In "Boom and Bust: Financial Cycles and Human Prosperity," Alex J. Pollock argues that while economic downturns can be frightening and difficult, people living in free market economies enjoy greater health, better access to basic necessities, better education, work less arduous jobs, and have more choices and wider horizons than people at any other point in history. This wonderful reality would not exist in the absence of financial cycles. This book explains why. "Boom and Bust" is a primer in the Values & Capitalism series intended for college students.
Chapters in "Boom and Bust"
Introduction to "Boom and Bust"
"...economic downturns can be frightening and difficult, but people living in free market economies enjoy greater health, better access to basic necessities, better education, work less arduous jobs, and have more choices and wider horizons than people at any other point in history. This wonderful reality would not exist in the absence of financial cycles. This book explains why."
Most people know virtually no financial history, so when we have a financial crisis, it seems like it has never happened before. But it has.
The financial panic of 2007–09, with its massive losses revealed, displays the classic patterns of recurring credit cycles. In the bubble that preceded the panic, housing prices and mortgage borrowing rose to unsustainable heights and then crashed back to earth. Millions of mortgage borrowers ended up owing more on their homes than the properties were worth. The housing wealth that people thought they had fell by about $7 trillion. Defaults on mortgages soared. As the crisis deepened and spread beyond the housing sector, a serious recession ensued. The stock market lost more than half its value. Famous banks failed or had to be acquired by competitors able to absorb their losses. Governments in the U.S. and many other countries scrambled to design huge bailouts. Some journalists deluded themselves into thinking they were witnessing the “death of capitalism.”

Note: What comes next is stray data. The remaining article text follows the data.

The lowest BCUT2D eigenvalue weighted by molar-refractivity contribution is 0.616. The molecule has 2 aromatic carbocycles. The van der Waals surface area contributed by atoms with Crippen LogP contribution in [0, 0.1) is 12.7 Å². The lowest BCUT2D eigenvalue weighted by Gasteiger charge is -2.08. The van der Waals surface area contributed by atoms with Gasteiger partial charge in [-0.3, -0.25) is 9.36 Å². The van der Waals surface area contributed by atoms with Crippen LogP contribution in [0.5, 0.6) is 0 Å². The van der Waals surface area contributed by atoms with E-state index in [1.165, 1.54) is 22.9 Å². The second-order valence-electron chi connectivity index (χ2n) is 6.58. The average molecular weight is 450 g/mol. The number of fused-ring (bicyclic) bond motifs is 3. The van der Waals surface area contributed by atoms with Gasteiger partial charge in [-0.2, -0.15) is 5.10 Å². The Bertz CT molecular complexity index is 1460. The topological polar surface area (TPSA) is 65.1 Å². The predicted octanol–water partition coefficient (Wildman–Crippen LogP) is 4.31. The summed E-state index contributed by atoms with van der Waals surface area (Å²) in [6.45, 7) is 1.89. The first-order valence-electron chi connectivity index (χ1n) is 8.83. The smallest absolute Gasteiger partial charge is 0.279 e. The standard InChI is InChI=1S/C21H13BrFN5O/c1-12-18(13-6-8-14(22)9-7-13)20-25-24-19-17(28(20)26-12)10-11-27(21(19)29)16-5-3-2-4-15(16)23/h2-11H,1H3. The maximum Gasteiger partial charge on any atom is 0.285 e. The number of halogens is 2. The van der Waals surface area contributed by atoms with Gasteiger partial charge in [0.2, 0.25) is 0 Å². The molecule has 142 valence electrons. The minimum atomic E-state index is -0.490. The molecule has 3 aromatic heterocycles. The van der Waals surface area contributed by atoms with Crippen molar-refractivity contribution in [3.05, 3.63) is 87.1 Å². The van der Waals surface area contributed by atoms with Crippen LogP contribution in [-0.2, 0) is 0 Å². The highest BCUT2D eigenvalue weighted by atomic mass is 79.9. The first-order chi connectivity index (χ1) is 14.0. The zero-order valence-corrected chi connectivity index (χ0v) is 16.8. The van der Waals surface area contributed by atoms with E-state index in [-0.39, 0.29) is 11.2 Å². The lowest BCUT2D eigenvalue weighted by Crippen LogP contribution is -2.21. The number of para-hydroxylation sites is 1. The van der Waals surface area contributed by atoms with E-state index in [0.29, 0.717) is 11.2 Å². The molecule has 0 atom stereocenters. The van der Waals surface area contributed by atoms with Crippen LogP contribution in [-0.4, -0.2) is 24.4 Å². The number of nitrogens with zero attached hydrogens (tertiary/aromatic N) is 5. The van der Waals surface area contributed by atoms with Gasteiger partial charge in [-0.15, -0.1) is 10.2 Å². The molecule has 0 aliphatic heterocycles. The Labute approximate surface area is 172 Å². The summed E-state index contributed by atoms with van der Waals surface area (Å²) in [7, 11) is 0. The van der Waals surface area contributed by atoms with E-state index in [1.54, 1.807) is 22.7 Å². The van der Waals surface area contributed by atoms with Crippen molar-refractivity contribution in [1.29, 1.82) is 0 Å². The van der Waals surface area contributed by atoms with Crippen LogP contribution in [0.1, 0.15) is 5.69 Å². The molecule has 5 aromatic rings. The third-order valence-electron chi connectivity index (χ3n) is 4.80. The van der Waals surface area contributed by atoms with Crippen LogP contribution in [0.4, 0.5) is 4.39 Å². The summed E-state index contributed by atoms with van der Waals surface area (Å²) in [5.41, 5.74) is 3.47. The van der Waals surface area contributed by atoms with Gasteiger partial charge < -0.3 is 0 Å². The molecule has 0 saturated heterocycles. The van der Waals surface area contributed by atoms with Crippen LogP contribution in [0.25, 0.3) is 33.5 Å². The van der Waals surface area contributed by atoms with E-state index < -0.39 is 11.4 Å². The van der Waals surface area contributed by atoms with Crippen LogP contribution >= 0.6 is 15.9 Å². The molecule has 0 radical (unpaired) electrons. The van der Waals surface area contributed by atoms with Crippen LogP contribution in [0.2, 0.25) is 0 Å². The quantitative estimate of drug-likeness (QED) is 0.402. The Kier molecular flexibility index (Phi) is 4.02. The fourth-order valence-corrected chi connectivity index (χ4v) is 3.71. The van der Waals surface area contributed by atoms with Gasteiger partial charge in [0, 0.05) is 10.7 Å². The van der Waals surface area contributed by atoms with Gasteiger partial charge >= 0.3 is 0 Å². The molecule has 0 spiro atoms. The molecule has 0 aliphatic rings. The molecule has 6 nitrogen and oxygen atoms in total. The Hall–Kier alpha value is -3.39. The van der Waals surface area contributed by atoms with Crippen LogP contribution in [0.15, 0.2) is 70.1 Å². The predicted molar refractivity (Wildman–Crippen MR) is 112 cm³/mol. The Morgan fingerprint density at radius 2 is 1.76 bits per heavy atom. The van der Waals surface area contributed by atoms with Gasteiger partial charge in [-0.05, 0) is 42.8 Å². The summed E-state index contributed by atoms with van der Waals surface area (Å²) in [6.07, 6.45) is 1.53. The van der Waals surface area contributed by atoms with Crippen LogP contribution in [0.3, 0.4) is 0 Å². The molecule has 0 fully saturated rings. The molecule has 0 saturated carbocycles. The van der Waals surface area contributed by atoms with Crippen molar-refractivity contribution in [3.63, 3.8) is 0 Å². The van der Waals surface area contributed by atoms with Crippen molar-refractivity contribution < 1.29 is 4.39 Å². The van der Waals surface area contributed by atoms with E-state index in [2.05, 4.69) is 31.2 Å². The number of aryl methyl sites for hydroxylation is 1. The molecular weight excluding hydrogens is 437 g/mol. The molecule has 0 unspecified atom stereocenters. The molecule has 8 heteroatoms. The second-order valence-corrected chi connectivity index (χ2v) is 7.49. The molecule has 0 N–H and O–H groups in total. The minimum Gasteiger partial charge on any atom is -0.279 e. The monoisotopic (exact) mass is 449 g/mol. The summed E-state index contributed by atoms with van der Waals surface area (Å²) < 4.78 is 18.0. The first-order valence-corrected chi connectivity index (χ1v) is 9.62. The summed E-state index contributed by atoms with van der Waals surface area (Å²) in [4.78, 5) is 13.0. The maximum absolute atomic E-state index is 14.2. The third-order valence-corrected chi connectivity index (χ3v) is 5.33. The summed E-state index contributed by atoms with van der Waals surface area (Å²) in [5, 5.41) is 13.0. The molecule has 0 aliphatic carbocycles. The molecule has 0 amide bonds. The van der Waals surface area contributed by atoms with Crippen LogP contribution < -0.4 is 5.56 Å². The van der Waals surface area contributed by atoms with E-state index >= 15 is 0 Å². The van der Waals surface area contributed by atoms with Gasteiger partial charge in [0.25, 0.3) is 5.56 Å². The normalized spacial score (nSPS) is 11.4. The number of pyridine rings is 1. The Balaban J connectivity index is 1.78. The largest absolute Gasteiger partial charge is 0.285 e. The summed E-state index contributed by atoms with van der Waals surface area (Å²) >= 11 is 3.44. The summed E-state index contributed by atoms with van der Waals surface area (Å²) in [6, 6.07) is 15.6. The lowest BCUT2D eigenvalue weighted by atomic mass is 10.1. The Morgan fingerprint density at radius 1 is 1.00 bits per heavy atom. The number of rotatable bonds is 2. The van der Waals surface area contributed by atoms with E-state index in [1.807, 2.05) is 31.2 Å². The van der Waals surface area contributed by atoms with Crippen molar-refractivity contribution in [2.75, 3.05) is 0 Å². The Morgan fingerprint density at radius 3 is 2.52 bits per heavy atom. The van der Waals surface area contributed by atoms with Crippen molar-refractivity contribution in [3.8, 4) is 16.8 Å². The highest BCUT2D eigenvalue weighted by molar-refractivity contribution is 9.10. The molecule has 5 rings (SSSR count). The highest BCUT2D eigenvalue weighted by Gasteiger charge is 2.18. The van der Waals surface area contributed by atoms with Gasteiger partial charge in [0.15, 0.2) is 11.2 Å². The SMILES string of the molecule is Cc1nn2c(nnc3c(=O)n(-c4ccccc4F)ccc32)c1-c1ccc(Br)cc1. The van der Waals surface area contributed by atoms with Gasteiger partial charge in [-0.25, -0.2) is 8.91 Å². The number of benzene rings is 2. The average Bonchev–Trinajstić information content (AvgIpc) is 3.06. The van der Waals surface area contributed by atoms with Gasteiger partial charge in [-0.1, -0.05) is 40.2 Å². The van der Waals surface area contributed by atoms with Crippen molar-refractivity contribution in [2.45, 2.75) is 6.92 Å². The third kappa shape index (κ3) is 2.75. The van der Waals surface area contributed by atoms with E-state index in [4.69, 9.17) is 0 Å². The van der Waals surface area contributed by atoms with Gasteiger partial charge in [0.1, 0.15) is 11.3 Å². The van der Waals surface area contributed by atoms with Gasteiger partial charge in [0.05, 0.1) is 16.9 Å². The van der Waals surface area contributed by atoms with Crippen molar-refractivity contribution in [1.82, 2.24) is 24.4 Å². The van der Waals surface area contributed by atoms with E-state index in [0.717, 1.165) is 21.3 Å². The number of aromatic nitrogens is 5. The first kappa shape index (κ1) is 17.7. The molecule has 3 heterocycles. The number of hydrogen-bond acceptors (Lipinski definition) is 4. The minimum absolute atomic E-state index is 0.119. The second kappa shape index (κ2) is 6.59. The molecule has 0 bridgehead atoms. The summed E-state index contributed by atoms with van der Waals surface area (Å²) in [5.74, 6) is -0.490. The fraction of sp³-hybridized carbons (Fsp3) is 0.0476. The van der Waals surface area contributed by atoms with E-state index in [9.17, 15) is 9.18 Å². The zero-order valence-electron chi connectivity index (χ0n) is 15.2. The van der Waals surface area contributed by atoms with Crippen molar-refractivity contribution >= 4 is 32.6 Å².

It was so dramatic that people might be forgiven for believing it was unique. But in historical perspective, we should not be surprised by these travails. We don’t even have to look very far back for another bubble. Only ten years before, as the potential of the Internet became widely realized, the stock market prices of “dotcom” companies rose giddily over several years to spectacular heights, only to go bust in equally spectacular fashion, and a recession followed. In the bursting of the “Dotcom Bubble,” the technology stock index lost nearly two-thirds of its value and almost a decade later still trades at only half its bubble peak.
So, the U.S., in succeeding decades, had first the equity bubble and bust of the 1990s and then the housing bubble and bust of the 2000s. Japan, in the 1980s, had a simultaneous equity and housing bubble and bust.
Bubbles are the unsustainable increase in the price of some asset (houses, most recently) that people end up buying because they believe the price will continue to rise. So, indeed, it does for some time, perhaps several years, strengthening the belief. But when accompanied by large increases in borrowing, bubbles are unfailingly followed by crises, in which borrowers default, lending firms collapse, and the asset prices rapidly fall.